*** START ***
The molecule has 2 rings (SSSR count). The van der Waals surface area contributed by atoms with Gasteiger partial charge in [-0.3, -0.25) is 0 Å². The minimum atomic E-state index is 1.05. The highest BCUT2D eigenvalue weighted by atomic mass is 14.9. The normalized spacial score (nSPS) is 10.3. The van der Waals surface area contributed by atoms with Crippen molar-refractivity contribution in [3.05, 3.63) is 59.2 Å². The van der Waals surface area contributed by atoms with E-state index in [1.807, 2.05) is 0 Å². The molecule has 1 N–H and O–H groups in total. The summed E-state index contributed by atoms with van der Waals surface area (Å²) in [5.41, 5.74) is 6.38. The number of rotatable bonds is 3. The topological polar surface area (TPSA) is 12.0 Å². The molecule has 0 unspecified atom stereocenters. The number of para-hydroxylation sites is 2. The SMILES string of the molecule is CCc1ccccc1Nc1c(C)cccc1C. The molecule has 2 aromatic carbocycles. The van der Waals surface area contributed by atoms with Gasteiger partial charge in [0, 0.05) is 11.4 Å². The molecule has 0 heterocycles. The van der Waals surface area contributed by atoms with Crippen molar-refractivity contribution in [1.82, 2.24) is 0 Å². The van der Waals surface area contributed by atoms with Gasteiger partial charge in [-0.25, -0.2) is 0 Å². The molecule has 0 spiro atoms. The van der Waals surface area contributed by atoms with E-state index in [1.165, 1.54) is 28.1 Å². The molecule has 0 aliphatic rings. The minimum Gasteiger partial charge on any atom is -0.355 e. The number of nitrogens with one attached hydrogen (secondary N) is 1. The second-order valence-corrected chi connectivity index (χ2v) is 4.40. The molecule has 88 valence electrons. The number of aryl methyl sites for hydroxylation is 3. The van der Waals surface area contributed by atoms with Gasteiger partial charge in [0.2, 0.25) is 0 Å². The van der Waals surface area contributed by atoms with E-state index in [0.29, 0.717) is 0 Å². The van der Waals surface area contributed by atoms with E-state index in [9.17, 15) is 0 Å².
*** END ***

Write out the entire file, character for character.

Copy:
The molecule has 2 rings (SSSR count). The van der Waals surface area contributed by atoms with Gasteiger partial charge in [-0.3, -0.25) is 0 Å². The minimum atomic E-state index is 1.05. The highest BCUT2D eigenvalue weighted by atomic mass is 14.9. The normalized spacial score (nSPS) is 10.3. The van der Waals surface area contributed by atoms with Crippen molar-refractivity contribution in [3.05, 3.63) is 59.2 Å². The van der Waals surface area contributed by atoms with E-state index in [1.807, 2.05) is 0 Å². The molecule has 1 N–H and O–H groups in total. The summed E-state index contributed by atoms with van der Waals surface area (Å²) in [5.41, 5.74) is 6.38. The number of rotatable bonds is 3. The topological polar surface area (TPSA) is 12.0 Å². The molecule has 0 unspecified atom stereocenters. The number of para-hydroxylation sites is 2. The SMILES string of the molecule is CCc1ccccc1Nc1c(C)cccc1C. The molecule has 2 aromatic carbocycles. The van der Waals surface area contributed by atoms with Gasteiger partial charge in [0, 0.05) is 11.4 Å². The molecule has 0 heterocycles. The van der Waals surface area contributed by atoms with Crippen molar-refractivity contribution in [1.82, 2.24) is 0 Å². The van der Waals surface area contributed by atoms with Gasteiger partial charge in [-0.25, -0.2) is 0 Å². The molecule has 0 spiro atoms. The van der Waals surface area contributed by atoms with E-state index in [1.165, 1.54) is 28.1 Å². The molecule has 0 aliphatic rings. The minimum Gasteiger partial charge on any atom is -0.355 e. The number of nitrogens with one attached hydrogen (secondary N) is 1. The second-order valence-corrected chi connectivity index (χ2v) is 4.40. The molecule has 88 valence electrons. The number of aryl methyl sites for hydroxylation is 3. The van der Waals surface area contributed by atoms with Gasteiger partial charge in [0.2, 0.25) is 0 Å². The van der Waals surface area contributed by atoms with E-state index in [0.29, 0.717) is 0 Å². The van der Waals surface area contributed by atoms with E-state index in [9.17, 15) is 0 Å².